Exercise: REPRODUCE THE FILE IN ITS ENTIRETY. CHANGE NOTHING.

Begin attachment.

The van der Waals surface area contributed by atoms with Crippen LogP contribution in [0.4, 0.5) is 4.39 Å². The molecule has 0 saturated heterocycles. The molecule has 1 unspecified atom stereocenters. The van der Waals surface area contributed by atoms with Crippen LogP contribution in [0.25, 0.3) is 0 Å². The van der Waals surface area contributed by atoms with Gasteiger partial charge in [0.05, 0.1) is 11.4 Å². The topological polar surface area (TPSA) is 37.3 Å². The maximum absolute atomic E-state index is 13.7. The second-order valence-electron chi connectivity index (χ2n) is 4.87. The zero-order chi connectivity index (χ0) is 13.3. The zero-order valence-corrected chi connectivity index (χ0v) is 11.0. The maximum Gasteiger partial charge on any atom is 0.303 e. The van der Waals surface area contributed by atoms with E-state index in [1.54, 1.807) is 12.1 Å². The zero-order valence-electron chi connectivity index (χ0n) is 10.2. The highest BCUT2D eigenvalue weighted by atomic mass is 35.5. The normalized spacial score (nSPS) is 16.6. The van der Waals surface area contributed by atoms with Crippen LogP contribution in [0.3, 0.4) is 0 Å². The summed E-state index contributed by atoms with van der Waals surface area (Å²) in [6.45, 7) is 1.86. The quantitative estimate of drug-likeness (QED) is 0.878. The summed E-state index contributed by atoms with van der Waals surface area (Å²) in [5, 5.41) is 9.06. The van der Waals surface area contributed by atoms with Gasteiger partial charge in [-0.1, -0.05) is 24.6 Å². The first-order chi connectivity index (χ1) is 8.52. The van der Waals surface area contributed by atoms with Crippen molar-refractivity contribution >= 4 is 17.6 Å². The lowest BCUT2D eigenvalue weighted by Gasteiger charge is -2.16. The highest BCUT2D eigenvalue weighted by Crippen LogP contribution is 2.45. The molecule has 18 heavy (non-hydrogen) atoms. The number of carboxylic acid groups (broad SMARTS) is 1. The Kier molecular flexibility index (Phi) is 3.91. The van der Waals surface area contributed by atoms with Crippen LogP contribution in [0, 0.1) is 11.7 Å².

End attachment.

The van der Waals surface area contributed by atoms with Crippen LogP contribution in [0.4, 0.5) is 4.39 Å². The molecule has 0 saturated heterocycles. The molecule has 1 unspecified atom stereocenters. The van der Waals surface area contributed by atoms with Crippen LogP contribution in [0.25, 0.3) is 0 Å². The van der Waals surface area contributed by atoms with Gasteiger partial charge in [0.05, 0.1) is 11.4 Å². The topological polar surface area (TPSA) is 37.3 Å². The maximum absolute atomic E-state index is 13.7. The second-order valence-electron chi connectivity index (χ2n) is 4.87. The zero-order chi connectivity index (χ0) is 13.3. The zero-order valence-corrected chi connectivity index (χ0v) is 11.0. The maximum Gasteiger partial charge on any atom is 0.303 e. The van der Waals surface area contributed by atoms with E-state index in [1.54, 1.807) is 12.1 Å². The zero-order valence-electron chi connectivity index (χ0n) is 10.2. The highest BCUT2D eigenvalue weighted by atomic mass is 35.5. The normalized spacial score (nSPS) is 16.6. The van der Waals surface area contributed by atoms with Crippen LogP contribution in [0.3, 0.4) is 0 Å². The summed E-state index contributed by atoms with van der Waals surface area (Å²) in [6.45, 7) is 1.86. The quantitative estimate of drug-likeness (QED) is 0.878. The summed E-state index contributed by atoms with van der Waals surface area (Å²) in [5, 5.41) is 9.06. The van der Waals surface area contributed by atoms with Gasteiger partial charge in [-0.1, -0.05) is 24.6 Å². The first-order chi connectivity index (χ1) is 8.52. The van der Waals surface area contributed by atoms with Crippen molar-refractivity contribution >= 4 is 17.6 Å². The lowest BCUT2D eigenvalue weighted by Gasteiger charge is -2.16. The highest BCUT2D eigenvalue weighted by Crippen LogP contribution is 2.45. The molecule has 18 heavy (non-hydrogen) atoms. The number of carboxylic acid groups (broad SMARTS) is 1. The Kier molecular flexibility index (Phi) is 3.91. The van der Waals surface area contributed by atoms with Crippen LogP contribution in [0, 0.1) is 11.7 Å².